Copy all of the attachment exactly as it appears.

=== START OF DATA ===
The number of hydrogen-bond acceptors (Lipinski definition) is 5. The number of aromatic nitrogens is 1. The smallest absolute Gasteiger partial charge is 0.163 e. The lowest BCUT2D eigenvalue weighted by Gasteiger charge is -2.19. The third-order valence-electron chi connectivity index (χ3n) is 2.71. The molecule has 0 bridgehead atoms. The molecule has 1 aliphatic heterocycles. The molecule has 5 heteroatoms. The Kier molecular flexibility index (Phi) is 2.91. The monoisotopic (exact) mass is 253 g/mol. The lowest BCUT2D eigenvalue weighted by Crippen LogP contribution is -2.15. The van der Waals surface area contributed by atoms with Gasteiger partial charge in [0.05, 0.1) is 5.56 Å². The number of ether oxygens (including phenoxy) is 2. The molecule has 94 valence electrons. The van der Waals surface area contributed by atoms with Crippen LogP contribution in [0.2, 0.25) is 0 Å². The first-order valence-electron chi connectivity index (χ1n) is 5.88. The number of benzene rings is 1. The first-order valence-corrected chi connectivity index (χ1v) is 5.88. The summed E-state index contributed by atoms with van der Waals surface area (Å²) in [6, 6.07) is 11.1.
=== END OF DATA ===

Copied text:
The number of hydrogen-bond acceptors (Lipinski definition) is 5. The number of aromatic nitrogens is 1. The smallest absolute Gasteiger partial charge is 0.163 e. The lowest BCUT2D eigenvalue weighted by Gasteiger charge is -2.19. The third-order valence-electron chi connectivity index (χ3n) is 2.71. The molecule has 0 bridgehead atoms. The molecule has 1 aliphatic heterocycles. The molecule has 5 heteroatoms. The Kier molecular flexibility index (Phi) is 2.91. The monoisotopic (exact) mass is 253 g/mol. The lowest BCUT2D eigenvalue weighted by Crippen LogP contribution is -2.15. The van der Waals surface area contributed by atoms with Gasteiger partial charge in [0.05, 0.1) is 5.56 Å². The number of ether oxygens (including phenoxy) is 2. The molecule has 94 valence electrons. The van der Waals surface area contributed by atoms with Crippen LogP contribution in [0.2, 0.25) is 0 Å². The first-order valence-electron chi connectivity index (χ1n) is 5.88. The number of benzene rings is 1. The first-order valence-corrected chi connectivity index (χ1v) is 5.88. The summed E-state index contributed by atoms with van der Waals surface area (Å²) in [6, 6.07) is 11.1.